Another Asian grouping going SAARC’s way?

  •  BIMSTEC also leading to nowhere

Have you ever heard of BIMSTEC? This abbreviation stands for Bay of Bengal Initiative for Multi Sectoral and Economic Cooperation. It is an international organisation, founded in 1997 and it comprises seven nations of South Asia and South East Asia, ‘housing 1.5 billion people and having a combined gross domestic product of $3.5 trillion’. This organisation is somewhat different from the SAARC with reference to its working procedure but as far as aims and objectives are concerned both organisations have a lot of common features. The permanent headquarter of BIMSTEC is in Dhaka, Bangladesh. Member countries include India, Bangladesh, Bhutan, Nepal, Myanmar, Sri Lanka, and Thailand.

On the other hand SAARC (South Asian Association for Regional Cooperation) was established in 1985. In the beginning there were seven Asian countries of SAARC including Pakistan, Bhutan, Bangladesh, Maldives, India, and Sri Lanka. Afghanistan joined this association later in 2007. Initially SAARC was established to retreat and uphold peace in the south Asian region and to create the opportunities of interaction between member countries. The main purpose of the formation of this association was to increase the process of economic and social development in member states, through joint action in the agreed areas of cooperation. Unfortunately this organisation could not prove itself effective because of a total non-co operational behaviour of India.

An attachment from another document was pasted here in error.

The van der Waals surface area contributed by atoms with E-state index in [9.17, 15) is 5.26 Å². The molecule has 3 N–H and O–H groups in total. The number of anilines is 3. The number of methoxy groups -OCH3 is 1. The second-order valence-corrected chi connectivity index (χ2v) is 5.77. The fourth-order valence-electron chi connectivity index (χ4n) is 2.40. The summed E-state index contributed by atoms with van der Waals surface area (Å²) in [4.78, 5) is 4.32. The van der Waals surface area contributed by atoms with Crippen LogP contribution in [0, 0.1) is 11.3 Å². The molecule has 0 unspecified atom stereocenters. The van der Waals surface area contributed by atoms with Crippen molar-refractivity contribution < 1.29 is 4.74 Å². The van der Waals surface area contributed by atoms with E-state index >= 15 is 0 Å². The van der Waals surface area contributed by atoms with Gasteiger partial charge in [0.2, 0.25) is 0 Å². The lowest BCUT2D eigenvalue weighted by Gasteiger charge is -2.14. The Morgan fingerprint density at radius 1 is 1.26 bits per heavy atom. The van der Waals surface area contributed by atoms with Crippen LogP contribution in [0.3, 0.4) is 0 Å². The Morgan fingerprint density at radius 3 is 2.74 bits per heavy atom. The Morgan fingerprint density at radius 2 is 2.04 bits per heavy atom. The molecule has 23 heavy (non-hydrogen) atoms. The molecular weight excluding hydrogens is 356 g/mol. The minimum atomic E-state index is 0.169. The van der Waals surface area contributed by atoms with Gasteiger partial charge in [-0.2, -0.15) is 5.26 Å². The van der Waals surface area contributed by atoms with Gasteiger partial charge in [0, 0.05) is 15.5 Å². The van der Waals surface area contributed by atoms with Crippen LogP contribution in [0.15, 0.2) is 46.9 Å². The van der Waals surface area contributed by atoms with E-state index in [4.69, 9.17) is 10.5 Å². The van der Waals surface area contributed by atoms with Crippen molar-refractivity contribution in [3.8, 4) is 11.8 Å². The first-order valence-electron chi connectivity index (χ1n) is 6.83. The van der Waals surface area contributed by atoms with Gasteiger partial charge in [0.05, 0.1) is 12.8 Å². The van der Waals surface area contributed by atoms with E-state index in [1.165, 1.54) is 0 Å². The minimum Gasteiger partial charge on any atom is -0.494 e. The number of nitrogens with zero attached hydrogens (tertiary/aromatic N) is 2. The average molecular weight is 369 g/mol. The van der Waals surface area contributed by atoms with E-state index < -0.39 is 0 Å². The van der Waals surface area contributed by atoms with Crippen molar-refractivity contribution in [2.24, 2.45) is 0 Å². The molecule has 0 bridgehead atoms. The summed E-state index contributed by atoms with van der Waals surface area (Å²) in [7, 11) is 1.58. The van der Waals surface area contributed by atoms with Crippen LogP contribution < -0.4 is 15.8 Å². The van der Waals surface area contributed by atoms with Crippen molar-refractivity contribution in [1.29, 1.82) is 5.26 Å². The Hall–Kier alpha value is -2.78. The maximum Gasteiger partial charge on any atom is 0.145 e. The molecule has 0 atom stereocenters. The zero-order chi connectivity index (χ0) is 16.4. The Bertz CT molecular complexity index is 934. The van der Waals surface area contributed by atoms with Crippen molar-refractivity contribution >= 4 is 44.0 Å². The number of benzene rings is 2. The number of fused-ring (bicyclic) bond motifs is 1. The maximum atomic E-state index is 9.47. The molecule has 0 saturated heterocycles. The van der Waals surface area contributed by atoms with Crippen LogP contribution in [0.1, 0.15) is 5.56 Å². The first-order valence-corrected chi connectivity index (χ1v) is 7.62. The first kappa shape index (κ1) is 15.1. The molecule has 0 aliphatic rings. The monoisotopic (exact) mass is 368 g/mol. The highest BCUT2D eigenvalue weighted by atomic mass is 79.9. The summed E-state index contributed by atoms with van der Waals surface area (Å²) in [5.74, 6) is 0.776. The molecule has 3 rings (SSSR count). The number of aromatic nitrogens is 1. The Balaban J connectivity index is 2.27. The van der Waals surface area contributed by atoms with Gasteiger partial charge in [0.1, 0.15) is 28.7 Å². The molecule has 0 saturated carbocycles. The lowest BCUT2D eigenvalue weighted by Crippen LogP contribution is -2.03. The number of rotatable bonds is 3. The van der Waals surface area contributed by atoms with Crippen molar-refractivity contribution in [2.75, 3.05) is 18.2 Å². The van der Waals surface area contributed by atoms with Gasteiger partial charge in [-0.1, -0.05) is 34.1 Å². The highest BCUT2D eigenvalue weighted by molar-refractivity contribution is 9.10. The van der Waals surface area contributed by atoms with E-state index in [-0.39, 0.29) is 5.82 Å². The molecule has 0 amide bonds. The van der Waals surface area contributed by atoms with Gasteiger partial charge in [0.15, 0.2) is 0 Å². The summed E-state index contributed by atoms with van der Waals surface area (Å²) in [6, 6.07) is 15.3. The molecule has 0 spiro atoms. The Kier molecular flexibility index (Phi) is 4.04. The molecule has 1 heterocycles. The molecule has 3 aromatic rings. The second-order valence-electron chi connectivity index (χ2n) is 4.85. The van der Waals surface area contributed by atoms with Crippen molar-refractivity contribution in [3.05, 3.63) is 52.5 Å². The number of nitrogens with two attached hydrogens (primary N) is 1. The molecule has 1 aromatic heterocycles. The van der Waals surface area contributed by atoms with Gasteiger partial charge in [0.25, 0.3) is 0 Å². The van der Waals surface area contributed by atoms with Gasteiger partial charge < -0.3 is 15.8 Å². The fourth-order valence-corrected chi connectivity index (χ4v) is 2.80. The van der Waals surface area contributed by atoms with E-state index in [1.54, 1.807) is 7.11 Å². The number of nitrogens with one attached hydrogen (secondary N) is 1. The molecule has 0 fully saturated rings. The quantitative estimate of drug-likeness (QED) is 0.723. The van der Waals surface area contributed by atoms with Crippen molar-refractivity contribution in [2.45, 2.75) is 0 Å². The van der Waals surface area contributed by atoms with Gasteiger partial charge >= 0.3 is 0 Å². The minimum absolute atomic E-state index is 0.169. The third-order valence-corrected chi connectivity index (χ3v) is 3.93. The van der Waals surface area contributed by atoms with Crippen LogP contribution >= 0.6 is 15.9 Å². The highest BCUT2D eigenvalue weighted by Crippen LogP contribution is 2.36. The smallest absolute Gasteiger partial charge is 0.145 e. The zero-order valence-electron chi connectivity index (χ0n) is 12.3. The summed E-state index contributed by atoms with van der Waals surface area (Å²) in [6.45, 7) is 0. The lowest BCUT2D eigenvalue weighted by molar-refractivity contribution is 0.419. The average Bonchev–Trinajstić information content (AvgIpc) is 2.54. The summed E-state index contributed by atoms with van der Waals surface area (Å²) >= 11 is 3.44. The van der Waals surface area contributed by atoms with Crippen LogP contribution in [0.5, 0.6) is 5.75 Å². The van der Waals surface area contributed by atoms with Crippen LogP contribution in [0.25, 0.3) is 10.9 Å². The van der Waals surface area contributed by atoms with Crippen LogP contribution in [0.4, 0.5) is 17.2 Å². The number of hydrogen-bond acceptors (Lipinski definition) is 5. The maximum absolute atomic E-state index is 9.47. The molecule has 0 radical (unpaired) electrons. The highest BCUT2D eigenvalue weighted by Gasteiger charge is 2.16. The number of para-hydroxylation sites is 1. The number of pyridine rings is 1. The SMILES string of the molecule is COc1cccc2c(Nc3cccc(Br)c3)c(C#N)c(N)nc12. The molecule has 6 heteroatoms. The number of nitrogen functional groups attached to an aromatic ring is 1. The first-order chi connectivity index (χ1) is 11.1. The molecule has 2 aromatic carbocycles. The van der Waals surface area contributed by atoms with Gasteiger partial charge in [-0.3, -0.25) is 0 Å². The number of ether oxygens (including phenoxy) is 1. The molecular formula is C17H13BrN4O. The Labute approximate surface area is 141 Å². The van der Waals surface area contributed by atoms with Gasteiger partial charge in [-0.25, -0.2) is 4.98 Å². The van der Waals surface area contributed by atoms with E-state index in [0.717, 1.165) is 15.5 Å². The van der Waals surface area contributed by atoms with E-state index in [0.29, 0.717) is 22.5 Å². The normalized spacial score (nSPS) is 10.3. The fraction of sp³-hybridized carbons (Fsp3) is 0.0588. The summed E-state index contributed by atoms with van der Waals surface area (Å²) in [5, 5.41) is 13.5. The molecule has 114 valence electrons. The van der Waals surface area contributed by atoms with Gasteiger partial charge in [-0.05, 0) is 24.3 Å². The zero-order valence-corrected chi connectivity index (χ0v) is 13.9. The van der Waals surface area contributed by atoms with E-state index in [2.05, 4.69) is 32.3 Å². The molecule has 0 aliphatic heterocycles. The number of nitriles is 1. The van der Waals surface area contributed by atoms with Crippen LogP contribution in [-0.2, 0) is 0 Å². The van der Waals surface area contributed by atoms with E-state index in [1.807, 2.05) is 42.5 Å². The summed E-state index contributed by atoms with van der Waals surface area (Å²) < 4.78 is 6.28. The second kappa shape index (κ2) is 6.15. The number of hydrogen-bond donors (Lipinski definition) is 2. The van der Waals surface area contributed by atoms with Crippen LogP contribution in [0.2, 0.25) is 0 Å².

Professor Nageswara Rao, a well known Indian analyst on regional affairs, once commented very beautifully on the failure of SAARC by saying, “Instead of deliberating on mutual understanding and cooperation, for which SAARC had been formed, the member-countries were trying to pull the other down at international forums.” Certainly he was pointing towards India because it is India which has ever been playing the role of the ‘mischievous child’ in the whole game of SAARC. Indian interference in the countries like Sri Lanka, Bhutan, Nepal and Myanmar is no more a secret. Moreover its continuous involvement in disturbing law and order situation in Pakistan’s province Balochistan with the help of its own ‘pet-terrorists’ and patronising of terrorists in major cities of Pakistan is also to the knowledge of every Tom, Dick and Harry.

Whenever, during the meetings of SAARC, India-effected countries expressed their reservations with reference to the hegemonic behaviour of India; they received a very negative response from Delhi. So feeling the growing resentment from these countries and apprehending further developments in this context, India started showing indifference to SAARC activities. Ultimately it all resulted in the practical death of SAARC. Now almost thirty three years after its birth, SAARC is alive only in files and papers. There is not even a single achievement to the credit of SAARC though it could have proved very fruitful with reference to the regional co-operation if it were not interrupted by India.